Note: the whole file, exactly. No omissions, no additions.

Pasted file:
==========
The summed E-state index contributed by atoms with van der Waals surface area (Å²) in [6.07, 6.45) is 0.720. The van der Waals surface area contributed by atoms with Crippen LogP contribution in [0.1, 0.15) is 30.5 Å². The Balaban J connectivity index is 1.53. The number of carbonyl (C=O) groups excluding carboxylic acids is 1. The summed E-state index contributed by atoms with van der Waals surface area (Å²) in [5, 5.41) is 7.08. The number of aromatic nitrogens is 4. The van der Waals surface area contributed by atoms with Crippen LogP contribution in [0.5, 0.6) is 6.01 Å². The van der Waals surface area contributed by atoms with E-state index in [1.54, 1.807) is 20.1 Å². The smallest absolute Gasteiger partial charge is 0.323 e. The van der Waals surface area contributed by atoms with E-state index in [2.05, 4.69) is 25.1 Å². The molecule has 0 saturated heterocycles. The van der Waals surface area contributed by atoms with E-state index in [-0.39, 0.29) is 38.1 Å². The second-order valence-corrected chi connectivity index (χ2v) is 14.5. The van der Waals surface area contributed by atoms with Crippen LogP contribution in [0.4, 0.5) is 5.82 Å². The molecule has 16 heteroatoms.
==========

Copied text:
The summed E-state index contributed by atoms with van der Waals surface area (Å²) in [6.07, 6.45) is 0.720. The van der Waals surface area contributed by atoms with Crippen LogP contribution in [0.1, 0.15) is 30.5 Å². The Balaban J connectivity index is 1.53. The number of carbonyl (C=O) groups excluding carboxylic acids is 1. The summed E-state index contributed by atoms with van der Waals surface area (Å²) in [5, 5.41) is 7.08. The number of aromatic nitrogens is 4. The van der Waals surface area contributed by atoms with Crippen LogP contribution in [0.5, 0.6) is 6.01 Å². The van der Waals surface area contributed by atoms with E-state index in [1.54, 1.807) is 20.1 Å². The smallest absolute Gasteiger partial charge is 0.323 e. The van der Waals surface area contributed by atoms with E-state index in [2.05, 4.69) is 25.1 Å². The molecule has 0 saturated heterocycles. The van der Waals surface area contributed by atoms with E-state index in [-0.39, 0.29) is 38.1 Å². The second-order valence-corrected chi connectivity index (χ2v) is 14.5. The van der Waals surface area contributed by atoms with Crippen LogP contribution in [0.4, 0.5) is 5.82 Å². The molecule has 16 heteroatoms.